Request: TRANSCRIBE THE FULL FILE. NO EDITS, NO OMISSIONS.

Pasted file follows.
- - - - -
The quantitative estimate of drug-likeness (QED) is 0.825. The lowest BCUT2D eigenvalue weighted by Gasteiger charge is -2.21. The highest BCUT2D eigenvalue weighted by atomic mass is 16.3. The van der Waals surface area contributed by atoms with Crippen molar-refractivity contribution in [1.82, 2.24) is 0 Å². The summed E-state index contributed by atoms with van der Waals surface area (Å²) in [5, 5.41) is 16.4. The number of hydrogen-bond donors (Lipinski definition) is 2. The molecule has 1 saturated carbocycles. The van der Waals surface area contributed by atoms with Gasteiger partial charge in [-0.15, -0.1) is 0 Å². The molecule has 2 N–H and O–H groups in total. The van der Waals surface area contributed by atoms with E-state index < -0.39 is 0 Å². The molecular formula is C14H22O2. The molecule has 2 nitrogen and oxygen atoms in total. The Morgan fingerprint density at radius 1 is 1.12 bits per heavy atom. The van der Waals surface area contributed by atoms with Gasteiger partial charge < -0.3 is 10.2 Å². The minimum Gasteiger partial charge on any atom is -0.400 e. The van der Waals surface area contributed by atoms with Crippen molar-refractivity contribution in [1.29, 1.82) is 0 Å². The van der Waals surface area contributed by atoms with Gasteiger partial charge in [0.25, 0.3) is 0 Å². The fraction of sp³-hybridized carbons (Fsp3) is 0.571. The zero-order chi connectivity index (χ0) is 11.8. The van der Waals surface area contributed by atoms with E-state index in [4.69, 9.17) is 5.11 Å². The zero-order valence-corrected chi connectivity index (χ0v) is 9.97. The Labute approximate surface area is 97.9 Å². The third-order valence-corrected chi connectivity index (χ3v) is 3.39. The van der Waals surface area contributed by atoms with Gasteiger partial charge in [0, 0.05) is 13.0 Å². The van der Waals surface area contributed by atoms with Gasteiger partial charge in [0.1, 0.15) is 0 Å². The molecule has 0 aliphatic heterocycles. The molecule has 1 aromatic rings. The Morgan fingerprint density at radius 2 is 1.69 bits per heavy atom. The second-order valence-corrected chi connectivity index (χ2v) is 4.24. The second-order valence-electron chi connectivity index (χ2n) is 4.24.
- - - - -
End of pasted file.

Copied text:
The quantitative estimate of drug-likeness (QED) is 0.825. The lowest BCUT2D eigenvalue weighted by Gasteiger charge is -2.21. The highest BCUT2D eigenvalue weighted by atomic mass is 16.3. The van der Waals surface area contributed by atoms with Crippen molar-refractivity contribution in [1.82, 2.24) is 0 Å². The summed E-state index contributed by atoms with van der Waals surface area (Å²) in [5, 5.41) is 16.4. The number of hydrogen-bond donors (Lipinski definition) is 2. The molecule has 1 saturated carbocycles. The van der Waals surface area contributed by atoms with Gasteiger partial charge in [-0.15, -0.1) is 0 Å². The molecule has 2 N–H and O–H groups in total. The van der Waals surface area contributed by atoms with E-state index < -0.39 is 0 Å². The molecular formula is C14H22O2. The molecule has 2 nitrogen and oxygen atoms in total. The Morgan fingerprint density at radius 1 is 1.12 bits per heavy atom. The van der Waals surface area contributed by atoms with Gasteiger partial charge < -0.3 is 10.2 Å². The minimum Gasteiger partial charge on any atom is -0.400 e. The van der Waals surface area contributed by atoms with Crippen molar-refractivity contribution in [1.29, 1.82) is 0 Å². The van der Waals surface area contributed by atoms with Gasteiger partial charge in [0.25, 0.3) is 0 Å². The fraction of sp³-hybridized carbons (Fsp3) is 0.571. The zero-order chi connectivity index (χ0) is 11.8. The van der Waals surface area contributed by atoms with E-state index in [4.69, 9.17) is 5.11 Å². The zero-order valence-corrected chi connectivity index (χ0v) is 9.97. The Labute approximate surface area is 97.9 Å². The third-order valence-corrected chi connectivity index (χ3v) is 3.39. The van der Waals surface area contributed by atoms with Gasteiger partial charge in [0, 0.05) is 13.0 Å². The van der Waals surface area contributed by atoms with Gasteiger partial charge in [0.1, 0.15) is 0 Å². The molecule has 0 aliphatic heterocycles. The molecule has 1 aromatic rings. The Morgan fingerprint density at radius 2 is 1.69 bits per heavy atom. The second-order valence-corrected chi connectivity index (χ2v) is 4.24. The second-order valence-electron chi connectivity index (χ2n) is 4.24.